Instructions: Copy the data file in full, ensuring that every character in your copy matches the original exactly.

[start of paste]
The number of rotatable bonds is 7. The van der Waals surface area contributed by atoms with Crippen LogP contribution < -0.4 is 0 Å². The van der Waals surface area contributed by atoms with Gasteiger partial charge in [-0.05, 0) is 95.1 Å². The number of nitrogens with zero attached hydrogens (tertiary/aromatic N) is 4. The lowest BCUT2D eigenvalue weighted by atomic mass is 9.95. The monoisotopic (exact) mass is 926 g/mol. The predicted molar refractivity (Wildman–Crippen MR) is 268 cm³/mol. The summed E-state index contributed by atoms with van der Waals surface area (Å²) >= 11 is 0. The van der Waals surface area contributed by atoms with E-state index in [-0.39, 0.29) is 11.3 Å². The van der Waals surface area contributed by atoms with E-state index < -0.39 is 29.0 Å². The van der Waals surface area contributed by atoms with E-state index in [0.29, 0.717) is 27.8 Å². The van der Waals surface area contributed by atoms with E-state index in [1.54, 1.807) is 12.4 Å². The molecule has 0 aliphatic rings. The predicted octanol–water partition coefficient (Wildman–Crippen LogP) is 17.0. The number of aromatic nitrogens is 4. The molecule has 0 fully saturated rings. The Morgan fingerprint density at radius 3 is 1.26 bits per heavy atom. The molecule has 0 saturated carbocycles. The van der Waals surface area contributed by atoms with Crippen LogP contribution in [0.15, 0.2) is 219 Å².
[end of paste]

The number of rotatable bonds is 7. The van der Waals surface area contributed by atoms with Crippen LogP contribution < -0.4 is 0 Å². The van der Waals surface area contributed by atoms with Gasteiger partial charge in [-0.05, 0) is 95.1 Å². The number of nitrogens with zero attached hydrogens (tertiary/aromatic N) is 4. The lowest BCUT2D eigenvalue weighted by atomic mass is 9.95. The monoisotopic (exact) mass is 926 g/mol. The predicted molar refractivity (Wildman–Crippen MR) is 268 cm³/mol. The summed E-state index contributed by atoms with van der Waals surface area (Å²) >= 11 is 0. The van der Waals surface area contributed by atoms with E-state index in [-0.39, 0.29) is 11.3 Å². The van der Waals surface area contributed by atoms with E-state index < -0.39 is 29.0 Å². The van der Waals surface area contributed by atoms with E-state index in [0.29, 0.717) is 27.8 Å². The van der Waals surface area contributed by atoms with E-state index in [1.54, 1.807) is 12.4 Å². The molecule has 0 aliphatic rings. The predicted octanol–water partition coefficient (Wildman–Crippen LogP) is 17.0. The number of aromatic nitrogens is 4. The molecule has 0 fully saturated rings. The Morgan fingerprint density at radius 3 is 1.26 bits per heavy atom. The molecule has 0 saturated carbocycles. The van der Waals surface area contributed by atoms with Crippen LogP contribution in [0.15, 0.2) is 219 Å².